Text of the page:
Will C++0x affect Managed C++? Will it trigger a Managed C++0x?
Nov 20, 2007 at 6:30PMAnother great F# / Don Syme et al interview.
Now you need the equipment to be able to do 2 hour interviews, Charles.
Some words from the realm of obviousness.
The world is in constant flux. People will flow towards the languages with the fewest compromises. The languages that have the most powerful abstractions, are the easiest to learn, the easiest to use, compile to the fastest code on current hardware and help the most with debugging (compile time, or runtime.)
C# isn't the final language, and can't be evolved into it a hundred years from now - unless you forget about backwards compatibility and you don't - that's the only reason not to invent a new and better language from scratch. CIL is not the final IM and the same evolvability constraints probably goes for it as well. Same with the CLR, etc.
I've always felt that the languages of the future will melt with IDE's. In a sense a DSL with a visual abstraction constitutes this melting and blurring of distinctions, just as functional languages blur the distinction between function and value. The real sign of this blurring of lines will be when languages are expressed in graph metaformats (the idea of XML, but more general), allowing flexible program visualizations and transformations.
Maybe just a dream.
Oct 25, 2007 at 12:09PMHalf-way through there's already been some simplifications, albeit for the sake of the audience. A couple of points...
First; statically typed languages don't have to always have types expressed explicitly, that's where type-inference comes into play, both in C# 3 and F#. That's one benefit of dynamically typed languages taken away.
Second; polymorphism may be restricted to use explicit (intensional) subtyping in C#, but there's also the concept of structural subtyping. I've encountered this in the excellent little language haXe, which has this concept of static compatibility. There is no need for explicit relationships, it just checks for "accidental" compatibility of signatures. That's a great feature. In fact it goes perfect together with object literals.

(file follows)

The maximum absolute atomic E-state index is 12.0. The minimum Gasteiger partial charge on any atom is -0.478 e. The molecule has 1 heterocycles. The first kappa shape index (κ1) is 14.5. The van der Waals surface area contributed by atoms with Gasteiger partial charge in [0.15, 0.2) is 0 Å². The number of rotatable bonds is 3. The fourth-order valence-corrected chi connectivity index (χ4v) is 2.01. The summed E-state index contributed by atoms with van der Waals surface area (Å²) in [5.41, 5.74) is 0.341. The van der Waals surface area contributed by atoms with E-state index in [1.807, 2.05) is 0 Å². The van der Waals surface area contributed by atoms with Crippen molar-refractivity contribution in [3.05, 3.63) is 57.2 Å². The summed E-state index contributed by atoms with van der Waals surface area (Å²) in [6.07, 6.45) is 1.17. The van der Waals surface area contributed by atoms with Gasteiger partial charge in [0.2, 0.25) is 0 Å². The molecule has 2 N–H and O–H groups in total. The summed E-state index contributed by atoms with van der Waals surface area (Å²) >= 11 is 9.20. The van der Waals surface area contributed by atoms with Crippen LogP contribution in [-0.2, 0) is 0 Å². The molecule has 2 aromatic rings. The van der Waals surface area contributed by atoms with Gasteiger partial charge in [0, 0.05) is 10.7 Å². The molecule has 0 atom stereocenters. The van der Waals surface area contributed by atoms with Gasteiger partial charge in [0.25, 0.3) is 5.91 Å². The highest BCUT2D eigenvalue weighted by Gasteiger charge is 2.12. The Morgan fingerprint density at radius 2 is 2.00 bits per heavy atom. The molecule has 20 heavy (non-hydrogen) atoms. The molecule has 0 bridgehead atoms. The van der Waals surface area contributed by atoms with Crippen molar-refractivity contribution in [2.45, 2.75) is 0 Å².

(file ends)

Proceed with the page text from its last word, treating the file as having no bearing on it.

In some cases, one may want to force intensional contracts, and then one can use explicit class and type inheritance. As a static feature, that does not support dynamic incidental compatibility, but it also doesn't break dynamically for a lack of such compatibility.
It's one of the best JAOO videos on channel 9 though (also liked Gilad Bracha's somewhat). Too bad there aren't any actual presentation videos here.
This interview is quite shallow, it doesn't really reveal anything, does it? It's general considerations and strong emphasis of the non-importance of SP1, all adding up to a flat feeling having watched the interview. Charles does give Mike Nash some reason to sweat with a frank question. That was the highlight, heh. On the other hand, maybe there isn't really anything to tell, except to expect more compatibility and performance, which is great in and of itself.
Oct 13, 2007 at 2:24PM
I assume there is a reason why you have to explicitly say you want your code parallelized. It's still an imperative world with islands of declarativeness. But I assume that in the future the compiler or CLR will auto-parallelize some code, where it can determine the safety of it.
But the team has its priorities right. It first creates the foundation for parallelism. Then later it can start to think about (or someone else can) the cases that are safe to parallelize - and where it makes sense to do so.
Maybe, with all the threads running on the machine, it wouldn't make sense to parallize some tasks, even though it would be possible to do so.
Just a thought...
One thing is for sure. The C#/CLR team has a great understanding of how to maximize impact and value whilst keeping disruption minimal.
One thing I didn't pick up from the video - is the Parallel Task Lib built on top of the existing Thread Pool stuff?
Another great video.
Nice video, nice sandbox.
I do want to know how to playback an in-memory (synthesized) sound. How do I do that in Silverlight?
I don't see a lot of audio stuff there.
It almost looks like I'm going to have to create the audio in-memory, then post it to a server and then stream it back in the client from another address. I'm mistaken, right?
If not, then that's going to be one hell of a latency...
(I like big, quality, downloadable videos as well; downloading...)